December 14, 2011 / 5:13 AM / 7 years ago

Chaotic Congo vote count mars credibility of result: EU

KINSHASA (Reuters) - Lack of transparency during vote count in the Democratic Republic of Congo’s elections, undermined the credibility of results in which incumbent Joseph Kabila was declared winner, the European Union’s observer mission said on Tuesday.

Supporters of incumbent President Joseph Kabila celebrate through a banner with his image after provisional election results are announced in Democratic Republic of Congo's capital Kinshasa, December 9, 2011. REUTERS/Emmanuel Braun

Kabila, who won 49 percent of the vote, has dismissed concerns over irregularities and corruption.

The observer mission of the 27-nation EU said that a chaotic compilation process, coupled with the fact that observers were not allowed to witness certain crucial stages undermined “the confidence and credibility of the results announced”.

“The publication of the provisional results remains characterised by a lack of transparency,” it said in a statement.

The EU said observers had been prevented from doing their job in parts of the vast country, including Kabila’s political heartland of Katanga and opposition stronghold Kinshasa, where votes from more than 2,000 polling stations have disappeared.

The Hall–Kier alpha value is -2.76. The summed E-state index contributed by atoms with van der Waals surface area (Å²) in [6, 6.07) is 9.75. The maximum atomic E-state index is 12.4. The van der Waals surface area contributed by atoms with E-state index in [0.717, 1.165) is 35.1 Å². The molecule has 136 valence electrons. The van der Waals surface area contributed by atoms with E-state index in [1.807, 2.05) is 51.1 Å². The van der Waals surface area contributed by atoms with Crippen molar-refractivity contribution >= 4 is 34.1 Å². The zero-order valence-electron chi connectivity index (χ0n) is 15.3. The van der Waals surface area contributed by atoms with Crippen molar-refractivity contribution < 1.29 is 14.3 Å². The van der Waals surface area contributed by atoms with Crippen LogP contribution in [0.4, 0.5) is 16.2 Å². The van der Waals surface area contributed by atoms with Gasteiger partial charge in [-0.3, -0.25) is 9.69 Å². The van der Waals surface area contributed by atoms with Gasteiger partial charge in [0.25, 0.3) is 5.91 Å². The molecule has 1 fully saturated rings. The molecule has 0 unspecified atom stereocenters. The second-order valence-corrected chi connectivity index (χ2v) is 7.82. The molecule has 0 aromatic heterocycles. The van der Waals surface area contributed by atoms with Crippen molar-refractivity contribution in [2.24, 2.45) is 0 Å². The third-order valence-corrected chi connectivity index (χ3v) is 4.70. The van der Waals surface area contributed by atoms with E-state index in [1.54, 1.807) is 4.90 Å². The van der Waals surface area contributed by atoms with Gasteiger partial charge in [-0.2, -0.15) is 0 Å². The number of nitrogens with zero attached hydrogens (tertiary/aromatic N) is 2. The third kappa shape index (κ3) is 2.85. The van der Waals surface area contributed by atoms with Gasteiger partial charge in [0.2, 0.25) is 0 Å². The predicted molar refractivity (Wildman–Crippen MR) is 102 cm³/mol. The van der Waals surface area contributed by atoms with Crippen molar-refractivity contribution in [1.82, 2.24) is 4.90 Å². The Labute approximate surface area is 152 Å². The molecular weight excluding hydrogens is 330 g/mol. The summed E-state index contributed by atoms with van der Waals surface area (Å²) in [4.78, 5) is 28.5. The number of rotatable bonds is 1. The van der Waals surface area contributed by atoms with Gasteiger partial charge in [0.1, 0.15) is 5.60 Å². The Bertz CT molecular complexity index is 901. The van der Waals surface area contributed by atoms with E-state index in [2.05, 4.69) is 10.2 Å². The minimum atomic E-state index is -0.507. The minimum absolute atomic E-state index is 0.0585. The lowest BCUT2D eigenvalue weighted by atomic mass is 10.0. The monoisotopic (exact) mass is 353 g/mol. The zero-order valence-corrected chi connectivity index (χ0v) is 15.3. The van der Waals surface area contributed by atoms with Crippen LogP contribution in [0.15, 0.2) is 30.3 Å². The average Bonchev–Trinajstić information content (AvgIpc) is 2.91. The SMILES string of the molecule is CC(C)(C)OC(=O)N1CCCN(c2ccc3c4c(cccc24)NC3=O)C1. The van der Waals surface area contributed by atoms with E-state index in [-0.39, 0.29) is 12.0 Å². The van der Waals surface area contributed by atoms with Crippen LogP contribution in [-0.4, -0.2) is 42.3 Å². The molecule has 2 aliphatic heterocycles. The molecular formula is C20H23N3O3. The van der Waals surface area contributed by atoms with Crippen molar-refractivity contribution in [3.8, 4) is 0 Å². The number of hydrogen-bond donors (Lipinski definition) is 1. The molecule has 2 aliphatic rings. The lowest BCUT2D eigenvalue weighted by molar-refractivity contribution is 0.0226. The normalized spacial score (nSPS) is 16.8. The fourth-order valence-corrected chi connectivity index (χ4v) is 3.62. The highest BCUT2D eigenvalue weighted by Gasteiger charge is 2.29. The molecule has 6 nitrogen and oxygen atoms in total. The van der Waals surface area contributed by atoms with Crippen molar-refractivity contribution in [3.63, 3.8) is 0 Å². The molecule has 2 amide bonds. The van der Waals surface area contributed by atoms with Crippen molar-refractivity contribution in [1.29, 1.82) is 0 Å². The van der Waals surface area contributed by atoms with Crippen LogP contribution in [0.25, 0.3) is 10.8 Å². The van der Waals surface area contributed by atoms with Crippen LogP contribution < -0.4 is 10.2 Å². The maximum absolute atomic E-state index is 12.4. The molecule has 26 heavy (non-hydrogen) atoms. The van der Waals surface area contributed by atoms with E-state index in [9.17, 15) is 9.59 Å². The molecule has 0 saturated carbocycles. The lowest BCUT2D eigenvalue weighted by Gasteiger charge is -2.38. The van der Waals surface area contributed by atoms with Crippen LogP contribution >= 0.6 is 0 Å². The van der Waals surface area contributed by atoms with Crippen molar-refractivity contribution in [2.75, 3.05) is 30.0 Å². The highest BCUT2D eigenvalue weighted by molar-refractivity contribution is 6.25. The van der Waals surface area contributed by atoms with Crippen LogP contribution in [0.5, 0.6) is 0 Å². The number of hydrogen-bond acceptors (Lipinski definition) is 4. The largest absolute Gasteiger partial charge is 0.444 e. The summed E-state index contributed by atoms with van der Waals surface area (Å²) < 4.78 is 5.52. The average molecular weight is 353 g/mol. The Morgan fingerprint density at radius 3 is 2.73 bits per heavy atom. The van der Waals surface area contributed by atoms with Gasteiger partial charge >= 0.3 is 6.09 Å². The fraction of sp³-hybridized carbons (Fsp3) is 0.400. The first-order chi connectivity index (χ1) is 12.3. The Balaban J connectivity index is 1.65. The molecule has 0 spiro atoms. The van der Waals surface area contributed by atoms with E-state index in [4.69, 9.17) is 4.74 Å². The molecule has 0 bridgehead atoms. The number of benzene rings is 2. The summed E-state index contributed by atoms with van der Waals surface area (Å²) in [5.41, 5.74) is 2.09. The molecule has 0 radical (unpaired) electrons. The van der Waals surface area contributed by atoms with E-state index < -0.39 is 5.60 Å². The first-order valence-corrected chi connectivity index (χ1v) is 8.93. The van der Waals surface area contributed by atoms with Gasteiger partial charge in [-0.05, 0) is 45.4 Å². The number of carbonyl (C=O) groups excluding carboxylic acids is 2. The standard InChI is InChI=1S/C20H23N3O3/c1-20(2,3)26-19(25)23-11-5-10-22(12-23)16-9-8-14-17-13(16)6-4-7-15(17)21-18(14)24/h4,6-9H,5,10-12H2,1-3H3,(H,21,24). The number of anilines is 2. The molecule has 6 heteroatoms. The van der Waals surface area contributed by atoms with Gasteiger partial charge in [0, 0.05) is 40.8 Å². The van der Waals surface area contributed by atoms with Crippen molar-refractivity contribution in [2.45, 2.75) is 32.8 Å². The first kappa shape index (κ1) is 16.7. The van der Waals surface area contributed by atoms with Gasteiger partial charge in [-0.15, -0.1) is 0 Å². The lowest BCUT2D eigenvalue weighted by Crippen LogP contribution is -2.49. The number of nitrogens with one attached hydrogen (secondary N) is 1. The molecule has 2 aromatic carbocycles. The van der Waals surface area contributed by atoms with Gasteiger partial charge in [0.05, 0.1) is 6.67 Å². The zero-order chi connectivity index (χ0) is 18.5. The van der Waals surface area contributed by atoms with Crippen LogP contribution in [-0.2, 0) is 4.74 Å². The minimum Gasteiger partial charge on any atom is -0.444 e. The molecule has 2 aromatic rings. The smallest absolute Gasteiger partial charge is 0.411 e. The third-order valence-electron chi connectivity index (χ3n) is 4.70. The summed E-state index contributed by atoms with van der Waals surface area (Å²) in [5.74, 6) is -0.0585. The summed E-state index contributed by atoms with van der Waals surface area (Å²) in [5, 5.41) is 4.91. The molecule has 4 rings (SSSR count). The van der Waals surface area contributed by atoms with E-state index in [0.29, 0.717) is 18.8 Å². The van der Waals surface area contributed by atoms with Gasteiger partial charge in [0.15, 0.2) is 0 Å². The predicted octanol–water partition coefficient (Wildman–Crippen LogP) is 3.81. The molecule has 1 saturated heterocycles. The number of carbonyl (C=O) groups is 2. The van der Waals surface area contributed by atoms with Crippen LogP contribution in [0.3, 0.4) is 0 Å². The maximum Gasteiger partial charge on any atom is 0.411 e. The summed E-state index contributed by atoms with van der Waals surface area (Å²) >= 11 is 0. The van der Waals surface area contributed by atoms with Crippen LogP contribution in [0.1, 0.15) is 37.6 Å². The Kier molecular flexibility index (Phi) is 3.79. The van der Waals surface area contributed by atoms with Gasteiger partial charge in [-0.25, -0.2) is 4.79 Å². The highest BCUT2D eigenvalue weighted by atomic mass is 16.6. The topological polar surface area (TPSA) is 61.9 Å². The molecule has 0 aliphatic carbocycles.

“Problems with electoral registration meant that 17 percent of voters were able to vote despite not being on the list, more than double the figure for 2006,” the EU said.

Nationwide, votes from nearly 5,000 polling stations were not counted, affecting a possible 1.6 million voters, according to the EU, while figures from some polling stations did not tally with the electoral commission’s figures, notably in the Katanga’s provincial capital Lubumbashi.

Kabila has brushed off doubts over the credibility of the polls while the head of the election commission has said any irregularities during the poll were not enough to have changed the outcome.

The November 28 vote was meant to move Congo towards greater stability after a 1998-2003 war that killed more than five million people. Instead it was marked by violence and chaotic preparations in addition to the allegations of fraud.

Veteran opposition challenger Etienne Tshisekedi, who came second, called the outcome “a provocation” and said he considered himself Congo’s new president.

Another opposition challenger, Vital Kamerhe, said he had lodged a formal complaint with the Supreme Court charged with ratifying the results. The court has until Saturday to either validate the results or annul some or all of the results.

“It is the responsibility of political actors and Congolese institutions to carry out their own investigation of the results and to identify solutions to the current situation,” Maria Nedelcheva, the head of the EU mission said in the statement.

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